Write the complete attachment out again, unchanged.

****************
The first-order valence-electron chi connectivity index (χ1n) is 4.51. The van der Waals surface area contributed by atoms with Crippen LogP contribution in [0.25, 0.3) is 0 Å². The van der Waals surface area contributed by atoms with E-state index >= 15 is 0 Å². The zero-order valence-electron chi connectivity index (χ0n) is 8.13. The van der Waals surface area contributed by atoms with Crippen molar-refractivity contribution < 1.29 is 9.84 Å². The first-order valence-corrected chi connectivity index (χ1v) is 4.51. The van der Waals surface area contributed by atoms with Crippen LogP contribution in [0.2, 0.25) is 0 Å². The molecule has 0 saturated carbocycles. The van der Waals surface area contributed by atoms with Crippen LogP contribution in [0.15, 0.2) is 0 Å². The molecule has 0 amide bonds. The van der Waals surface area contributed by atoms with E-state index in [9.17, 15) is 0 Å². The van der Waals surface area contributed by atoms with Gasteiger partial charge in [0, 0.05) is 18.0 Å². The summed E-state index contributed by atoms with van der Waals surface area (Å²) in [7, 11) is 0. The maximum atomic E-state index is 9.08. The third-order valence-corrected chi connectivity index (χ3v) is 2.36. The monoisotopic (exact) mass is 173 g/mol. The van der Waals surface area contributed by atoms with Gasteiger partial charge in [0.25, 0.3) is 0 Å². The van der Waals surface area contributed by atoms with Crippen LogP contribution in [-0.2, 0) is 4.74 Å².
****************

The first-order valence-electron chi connectivity index (χ1n) is 4.51. The van der Waals surface area contributed by atoms with Crippen LogP contribution in [0.25, 0.3) is 0 Å². The van der Waals surface area contributed by atoms with E-state index >= 15 is 0 Å². The zero-order valence-electron chi connectivity index (χ0n) is 8.13. The van der Waals surface area contributed by atoms with Crippen molar-refractivity contribution < 1.29 is 9.84 Å². The first-order valence-corrected chi connectivity index (χ1v) is 4.51. The van der Waals surface area contributed by atoms with Crippen LogP contribution in [0.2, 0.25) is 0 Å². The molecule has 0 saturated carbocycles. The van der Waals surface area contributed by atoms with Crippen LogP contribution in [0.15, 0.2) is 0 Å². The molecule has 0 amide bonds. The van der Waals surface area contributed by atoms with E-state index in [9.17, 15) is 0 Å². The van der Waals surface area contributed by atoms with Gasteiger partial charge in [0, 0.05) is 18.0 Å². The summed E-state index contributed by atoms with van der Waals surface area (Å²) in [7, 11) is 0. The maximum atomic E-state index is 9.08. The third-order valence-corrected chi connectivity index (χ3v) is 2.36. The monoisotopic (exact) mass is 173 g/mol. The van der Waals surface area contributed by atoms with Gasteiger partial charge in [0.25, 0.3) is 0 Å². The van der Waals surface area contributed by atoms with Crippen LogP contribution in [-0.2, 0) is 4.74 Å².